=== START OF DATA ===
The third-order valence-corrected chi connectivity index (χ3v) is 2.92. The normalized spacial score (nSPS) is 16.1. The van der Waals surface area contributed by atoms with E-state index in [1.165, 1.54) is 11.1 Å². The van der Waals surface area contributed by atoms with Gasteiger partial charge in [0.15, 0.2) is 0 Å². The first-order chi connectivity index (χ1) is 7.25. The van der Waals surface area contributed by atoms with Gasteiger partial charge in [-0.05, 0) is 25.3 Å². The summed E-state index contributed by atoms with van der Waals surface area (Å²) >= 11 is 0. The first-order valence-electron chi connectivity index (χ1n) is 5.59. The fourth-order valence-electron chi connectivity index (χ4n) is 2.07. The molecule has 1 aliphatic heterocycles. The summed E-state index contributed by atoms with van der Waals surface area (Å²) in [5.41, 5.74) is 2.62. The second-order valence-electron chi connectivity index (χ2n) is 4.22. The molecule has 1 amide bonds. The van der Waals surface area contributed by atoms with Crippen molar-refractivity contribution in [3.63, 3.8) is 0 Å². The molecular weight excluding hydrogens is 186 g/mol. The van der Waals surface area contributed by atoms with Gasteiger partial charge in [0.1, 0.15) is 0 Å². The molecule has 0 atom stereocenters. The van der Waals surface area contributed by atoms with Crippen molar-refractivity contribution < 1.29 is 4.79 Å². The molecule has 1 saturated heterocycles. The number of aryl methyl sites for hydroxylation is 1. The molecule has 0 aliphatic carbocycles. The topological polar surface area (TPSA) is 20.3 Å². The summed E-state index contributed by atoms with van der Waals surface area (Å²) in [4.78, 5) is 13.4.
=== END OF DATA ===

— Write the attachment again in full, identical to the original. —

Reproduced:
The third-order valence-corrected chi connectivity index (χ3v) is 2.92. The normalized spacial score (nSPS) is 16.1. The van der Waals surface area contributed by atoms with E-state index in [1.165, 1.54) is 11.1 Å². The van der Waals surface area contributed by atoms with Gasteiger partial charge in [0.15, 0.2) is 0 Å². The first-order chi connectivity index (χ1) is 7.25. The van der Waals surface area contributed by atoms with Gasteiger partial charge in [-0.05, 0) is 25.3 Å². The summed E-state index contributed by atoms with van der Waals surface area (Å²) >= 11 is 0. The first-order valence-electron chi connectivity index (χ1n) is 5.59. The fourth-order valence-electron chi connectivity index (χ4n) is 2.07. The molecule has 1 aliphatic heterocycles. The summed E-state index contributed by atoms with van der Waals surface area (Å²) in [5.41, 5.74) is 2.62. The second-order valence-electron chi connectivity index (χ2n) is 4.22. The molecule has 1 amide bonds. The van der Waals surface area contributed by atoms with Crippen molar-refractivity contribution in [3.63, 3.8) is 0 Å². The molecular weight excluding hydrogens is 186 g/mol. The van der Waals surface area contributed by atoms with Gasteiger partial charge in [0.1, 0.15) is 0 Å². The molecule has 0 atom stereocenters. The van der Waals surface area contributed by atoms with Crippen molar-refractivity contribution < 1.29 is 4.79 Å². The molecule has 1 saturated heterocycles. The number of aryl methyl sites for hydroxylation is 1. The molecule has 0 aliphatic carbocycles. The topological polar surface area (TPSA) is 20.3 Å². The summed E-state index contributed by atoms with van der Waals surface area (Å²) in [4.78, 5) is 13.4.